This blog post forms the first part of the Nutrient series- keep coming back to find out about a whole range of nutrients: what they do and where we find them.
We could not survive without magnesium. It plays a role in many, many different processes in our body, such as energy production, the functioning of all nerves and muscles and bone health. It has relaxing properties and is known as the anti-stress mineral. It helps to maintain normal blood pressure and blood flow, and it's also needed for cell growth and development. But really, the list goes on...
So consequently, low levels of magnesium can create all sorts of problems for our health! It might trigger anxiety or panic attacks, or contribute to insomnia as it's needed for melatonin regulation (the hormone essential for normal sleep cycles). Migraines, muscle cramps or gastrointestinal cramps may all have to do with low magnesium levels as well. It may be implicated in PMS and constipation. Chronic fatigue in particular may be a signal of depleted magnesium levels. Again, the list goes on..
Now I am not suggesting that your tiredness or headaches are just down to low magnesium in your body. Nutrients shouldn't generally be looked at in isolation- they work synergistically, i.e. effecting each other and working together. However, magnesium deficiency is pretty common(Ref 1) and as it's such an important mineral, it should definitely receive some attention.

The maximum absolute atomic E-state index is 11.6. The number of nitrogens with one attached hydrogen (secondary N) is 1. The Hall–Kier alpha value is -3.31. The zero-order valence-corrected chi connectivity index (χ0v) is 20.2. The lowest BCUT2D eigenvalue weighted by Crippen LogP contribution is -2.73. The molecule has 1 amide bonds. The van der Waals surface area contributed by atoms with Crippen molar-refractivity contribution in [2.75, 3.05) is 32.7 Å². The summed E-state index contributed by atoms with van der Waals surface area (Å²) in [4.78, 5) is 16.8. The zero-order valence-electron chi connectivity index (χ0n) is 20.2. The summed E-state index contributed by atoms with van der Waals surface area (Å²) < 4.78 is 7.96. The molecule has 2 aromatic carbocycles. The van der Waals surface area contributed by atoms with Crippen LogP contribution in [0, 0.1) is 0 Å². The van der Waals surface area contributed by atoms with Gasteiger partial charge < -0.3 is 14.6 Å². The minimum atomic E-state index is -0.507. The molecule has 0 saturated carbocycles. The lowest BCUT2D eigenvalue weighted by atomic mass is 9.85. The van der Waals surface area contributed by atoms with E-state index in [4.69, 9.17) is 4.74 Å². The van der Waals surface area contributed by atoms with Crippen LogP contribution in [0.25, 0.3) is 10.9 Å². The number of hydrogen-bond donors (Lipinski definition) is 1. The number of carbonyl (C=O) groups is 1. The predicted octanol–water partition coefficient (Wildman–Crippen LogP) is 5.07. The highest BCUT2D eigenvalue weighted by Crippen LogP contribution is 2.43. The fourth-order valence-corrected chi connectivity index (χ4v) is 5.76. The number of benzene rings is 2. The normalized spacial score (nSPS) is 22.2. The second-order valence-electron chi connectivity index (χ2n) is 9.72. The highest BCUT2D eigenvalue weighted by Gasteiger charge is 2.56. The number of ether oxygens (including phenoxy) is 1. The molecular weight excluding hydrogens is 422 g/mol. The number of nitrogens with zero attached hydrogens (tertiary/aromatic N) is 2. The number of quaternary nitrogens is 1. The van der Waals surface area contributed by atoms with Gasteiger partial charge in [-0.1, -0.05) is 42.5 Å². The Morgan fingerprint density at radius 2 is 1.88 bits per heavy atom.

There are many possible reasons for low levels of magnesium in your body: For example, food processing depletes large amounts of magnesium so try to choose whole, natural foods as much as possible (brown bread and brown rice are much better choices) and try steaming your veg instead of boiling it as magnesium can leach out into the water. Stress can deplete mineral levels, particularly magnesium. Indigestion and poor nutrient absorption can mean that even if you eat magnesium rich foods, you may not be getting all those nutrients into your bloodstream, so get help if you suffer from digestive problems. Poor farming practices has led to many soils being depleted of minerals- one reason why organic produce may be better. Another more obvious reason is of course the fact that you might not be eating enough magnesium rich foods!
Which foods are high in magnesium?
- · Dark green and leafy vegetables, e.g. kale and spinach
- · Beans and lentils
- · Whole grains such as brown rice and millet
- · Nuts and seeds
- · Seaweeds (plenty of them around on Scilly!)
- · Spirulina, blue green algae and chlorella
Whilst chocolate has high magnesium levels, it's also a stimulant and regular intake may actually lower overall mineral absorption. So don't go overboard thinking you're doing a great job at increasing your magnesium..
You can also use Epsom Salts in a hot bath to try and increase your magnesium levels. I know they work for a lot of people and in fact, I’ve used them countless times for leg cramps during pregnancy and it always helped enourmously!
Another method used by many are magnesium sprays which can, for example, be applied straight to areas where your muscles feel tight such as your legs after exercising. (But please follow the instructions on the bottle.)